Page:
Monday, February 21, 2011

Missing/Lost Sheet (2011)

So the other day two of my colleagues came to me because they had a sheet that they could not find in the project browser. We knew it was an actual sheet not a dummy sheet since we set it up and put views on it. It was not deleted because it showed up in the sheet list and we were not able to renumber a sheet to it's number.

This my not be a large issue to some, if you primarily go into the views to make changes rather than work of sheets, since the missing sheets still reference the same and print the same as well. If you need to get to the sheet to make changes, where did it go?

Ben May of Revit-Ninja pointed out a case where his sheet had been moved up with views in the project browser. This happened to be the case for me as well. So to find this sheet, right click on "View (Plans/Details)" in the project browser, and turn off any filters and folders. You should now just have a long list of all your views. Scroll down to where "Sheets" would be alphabetically (ie "Sheets: RF-102S) and low and behold there is your missing sheet.

That is the solution if you don't mind switching up your browser to find that sheet every time...if this is an issue you can always delete the sheet in the Sheet List (right click and delete row). This will release all the views from the sheet so they can be replaced on a new sheet of the same name and number. Granted this may not always be very friendly if you happen to have 30 or so details on this sheet.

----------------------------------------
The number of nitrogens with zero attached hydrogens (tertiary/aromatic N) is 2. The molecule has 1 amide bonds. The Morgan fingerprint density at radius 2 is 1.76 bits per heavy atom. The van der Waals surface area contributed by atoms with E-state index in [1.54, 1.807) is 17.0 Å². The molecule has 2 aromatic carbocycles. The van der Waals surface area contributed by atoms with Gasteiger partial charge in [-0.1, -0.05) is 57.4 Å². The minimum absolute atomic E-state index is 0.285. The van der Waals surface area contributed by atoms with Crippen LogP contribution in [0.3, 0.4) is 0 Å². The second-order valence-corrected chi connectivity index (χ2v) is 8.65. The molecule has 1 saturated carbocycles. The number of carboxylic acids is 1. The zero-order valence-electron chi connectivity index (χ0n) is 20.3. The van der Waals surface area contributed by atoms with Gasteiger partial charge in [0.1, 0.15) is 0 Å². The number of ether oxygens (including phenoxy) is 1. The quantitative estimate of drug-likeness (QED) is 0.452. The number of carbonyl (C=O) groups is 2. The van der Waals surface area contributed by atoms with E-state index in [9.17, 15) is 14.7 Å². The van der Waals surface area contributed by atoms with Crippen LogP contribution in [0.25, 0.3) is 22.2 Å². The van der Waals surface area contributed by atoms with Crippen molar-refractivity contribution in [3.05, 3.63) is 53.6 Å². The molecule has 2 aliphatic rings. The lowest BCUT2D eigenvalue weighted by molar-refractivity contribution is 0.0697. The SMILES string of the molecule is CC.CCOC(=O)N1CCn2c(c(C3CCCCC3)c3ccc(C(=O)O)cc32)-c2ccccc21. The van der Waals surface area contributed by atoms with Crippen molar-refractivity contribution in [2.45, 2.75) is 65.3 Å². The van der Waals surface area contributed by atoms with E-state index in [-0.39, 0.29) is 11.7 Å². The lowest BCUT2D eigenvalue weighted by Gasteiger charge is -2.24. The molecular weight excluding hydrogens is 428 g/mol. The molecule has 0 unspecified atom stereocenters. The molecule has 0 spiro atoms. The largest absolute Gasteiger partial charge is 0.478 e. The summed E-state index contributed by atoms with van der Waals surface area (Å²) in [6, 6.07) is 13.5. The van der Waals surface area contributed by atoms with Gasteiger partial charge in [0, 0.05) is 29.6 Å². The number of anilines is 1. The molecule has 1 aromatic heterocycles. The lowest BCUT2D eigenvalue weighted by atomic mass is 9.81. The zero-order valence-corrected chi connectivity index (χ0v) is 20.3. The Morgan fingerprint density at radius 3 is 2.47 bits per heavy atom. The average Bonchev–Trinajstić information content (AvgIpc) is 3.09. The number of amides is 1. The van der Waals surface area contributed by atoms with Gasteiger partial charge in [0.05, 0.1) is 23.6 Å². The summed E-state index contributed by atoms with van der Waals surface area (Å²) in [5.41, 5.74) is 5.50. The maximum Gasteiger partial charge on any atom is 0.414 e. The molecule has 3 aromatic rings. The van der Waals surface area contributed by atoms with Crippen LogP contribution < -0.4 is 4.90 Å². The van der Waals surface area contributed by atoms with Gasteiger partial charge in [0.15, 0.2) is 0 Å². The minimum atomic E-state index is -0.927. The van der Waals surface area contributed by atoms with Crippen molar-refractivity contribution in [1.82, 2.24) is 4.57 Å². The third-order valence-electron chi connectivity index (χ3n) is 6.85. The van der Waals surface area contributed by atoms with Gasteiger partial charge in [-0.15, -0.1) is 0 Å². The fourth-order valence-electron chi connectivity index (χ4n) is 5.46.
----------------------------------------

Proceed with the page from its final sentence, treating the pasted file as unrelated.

Now, AutoDesk says this is a very rare occurrence, but there is no way to fix this instance of the sheet to get sheets listed back where it is supposed to under "Sheets."

Wednesday, February 16, 2011

Autodesk Nucleus

This is an item I would not be surprised to see in RAC 2012 or 2013....Nucleus is a Maya based modeling tool that is starting to be incorporated into Revit. For all of those who remember the massing overhaul a few years back, this transformation makes that look rather generic and archaic.

Granted, with a background in engineering this does make me cringe when I try to imagine all the new non-squared designs that will potentially evolve if this is pushed to be included in the OOTB Revit release. Nonetheless, this still seems like a REALLY cool tool developed and AutoDesk is allowing you to play around with it until the end of this year.

This also does have great potential on the engineering (structural) side as well with its proclaimed ability to simulate loading conditions. Their website says that it has the ability to display gravity, wind, and collision loadings, but I think where this could have a greatest significance in today world, if accurate, is with blast and seismic scenarios.

Though it does state that designs made with Nucleus will still function after the trial expiration date, I would still be wary of overhauling your library before (if) this becomes standard OOTB with Revit.